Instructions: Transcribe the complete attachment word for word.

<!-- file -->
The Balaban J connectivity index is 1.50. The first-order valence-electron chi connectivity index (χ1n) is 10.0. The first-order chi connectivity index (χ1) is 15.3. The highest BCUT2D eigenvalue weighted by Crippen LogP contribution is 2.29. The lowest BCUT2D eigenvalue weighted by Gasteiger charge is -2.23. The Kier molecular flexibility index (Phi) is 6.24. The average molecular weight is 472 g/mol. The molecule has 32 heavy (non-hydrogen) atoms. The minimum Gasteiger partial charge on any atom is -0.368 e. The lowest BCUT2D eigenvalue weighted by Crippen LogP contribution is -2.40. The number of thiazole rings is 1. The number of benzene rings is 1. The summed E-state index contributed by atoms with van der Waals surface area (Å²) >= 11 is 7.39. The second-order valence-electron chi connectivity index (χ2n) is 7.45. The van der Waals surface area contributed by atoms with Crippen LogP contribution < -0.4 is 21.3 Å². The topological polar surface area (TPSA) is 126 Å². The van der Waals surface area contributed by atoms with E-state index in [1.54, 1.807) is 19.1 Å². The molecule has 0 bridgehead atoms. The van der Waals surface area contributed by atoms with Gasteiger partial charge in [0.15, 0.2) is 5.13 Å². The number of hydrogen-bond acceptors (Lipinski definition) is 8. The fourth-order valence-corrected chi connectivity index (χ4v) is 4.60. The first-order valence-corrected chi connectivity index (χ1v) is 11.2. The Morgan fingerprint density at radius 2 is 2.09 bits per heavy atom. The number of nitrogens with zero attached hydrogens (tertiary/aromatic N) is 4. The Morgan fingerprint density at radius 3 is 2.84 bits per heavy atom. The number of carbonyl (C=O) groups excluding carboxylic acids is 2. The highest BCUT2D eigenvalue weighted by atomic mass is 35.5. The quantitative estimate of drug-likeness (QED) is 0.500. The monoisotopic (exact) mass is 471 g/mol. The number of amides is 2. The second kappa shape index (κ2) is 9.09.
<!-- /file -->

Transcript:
The Balaban J connectivity index is 1.50. The first-order valence-electron chi connectivity index (χ1n) is 10.0. The first-order chi connectivity index (χ1) is 15.3. The highest BCUT2D eigenvalue weighted by Crippen LogP contribution is 2.29. The lowest BCUT2D eigenvalue weighted by Gasteiger charge is -2.23. The Kier molecular flexibility index (Phi) is 6.24. The average molecular weight is 472 g/mol. The molecule has 32 heavy (non-hydrogen) atoms. The minimum Gasteiger partial charge on any atom is -0.368 e. The lowest BCUT2D eigenvalue weighted by Crippen LogP contribution is -2.40. The number of thiazole rings is 1. The number of benzene rings is 1. The summed E-state index contributed by atoms with van der Waals surface area (Å²) >= 11 is 7.39. The second-order valence-electron chi connectivity index (χ2n) is 7.45. The van der Waals surface area contributed by atoms with Crippen LogP contribution < -0.4 is 21.3 Å². The topological polar surface area (TPSA) is 126 Å². The van der Waals surface area contributed by atoms with E-state index in [1.54, 1.807) is 19.1 Å². The molecule has 0 bridgehead atoms. The van der Waals surface area contributed by atoms with Gasteiger partial charge in [0.15, 0.2) is 5.13 Å². The number of hydrogen-bond acceptors (Lipinski definition) is 8. The fourth-order valence-corrected chi connectivity index (χ4v) is 4.60. The first-order valence-corrected chi connectivity index (χ1v) is 11.2. The Morgan fingerprint density at radius 2 is 2.09 bits per heavy atom. The number of nitrogens with zero attached hydrogens (tertiary/aromatic N) is 4. The Morgan fingerprint density at radius 3 is 2.84 bits per heavy atom. The number of carbonyl (C=O) groups excluding carboxylic acids is 2. The highest BCUT2D eigenvalue weighted by atomic mass is 35.5. The quantitative estimate of drug-likeness (QED) is 0.500. The monoisotopic (exact) mass is 471 g/mol. The number of amides is 2. The second kappa shape index (κ2) is 9.09.